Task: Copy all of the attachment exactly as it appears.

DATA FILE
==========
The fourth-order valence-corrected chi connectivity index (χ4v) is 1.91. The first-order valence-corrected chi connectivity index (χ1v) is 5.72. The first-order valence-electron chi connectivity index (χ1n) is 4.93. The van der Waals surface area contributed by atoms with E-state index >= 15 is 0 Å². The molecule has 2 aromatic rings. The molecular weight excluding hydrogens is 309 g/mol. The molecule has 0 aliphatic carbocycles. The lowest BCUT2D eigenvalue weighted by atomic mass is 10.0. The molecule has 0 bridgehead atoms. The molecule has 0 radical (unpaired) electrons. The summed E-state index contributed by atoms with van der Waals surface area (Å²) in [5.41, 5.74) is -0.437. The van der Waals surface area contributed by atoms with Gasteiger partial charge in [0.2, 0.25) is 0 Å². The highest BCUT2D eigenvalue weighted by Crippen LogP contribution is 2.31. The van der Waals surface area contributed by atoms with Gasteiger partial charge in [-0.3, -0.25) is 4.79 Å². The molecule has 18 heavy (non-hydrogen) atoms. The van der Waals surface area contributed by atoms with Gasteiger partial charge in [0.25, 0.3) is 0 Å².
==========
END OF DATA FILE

The fourth-order valence-corrected chi connectivity index (χ4v) is 1.91. The first-order valence-corrected chi connectivity index (χ1v) is 5.72. The first-order valence-electron chi connectivity index (χ1n) is 4.93. The van der Waals surface area contributed by atoms with E-state index >= 15 is 0 Å². The molecule has 2 aromatic rings. The molecular weight excluding hydrogens is 309 g/mol. The molecule has 0 aliphatic carbocycles. The lowest BCUT2D eigenvalue weighted by atomic mass is 10.0. The molecule has 0 bridgehead atoms. The molecule has 0 radical (unpaired) electrons. The summed E-state index contributed by atoms with van der Waals surface area (Å²) in [5.41, 5.74) is -0.437. The van der Waals surface area contributed by atoms with Gasteiger partial charge in [0.2, 0.25) is 0 Å². The highest BCUT2D eigenvalue weighted by Crippen LogP contribution is 2.31. The van der Waals surface area contributed by atoms with Gasteiger partial charge in [-0.3, -0.25) is 4.79 Å². The molecule has 18 heavy (non-hydrogen) atoms. The van der Waals surface area contributed by atoms with Gasteiger partial charge in [0.25, 0.3) is 0 Å².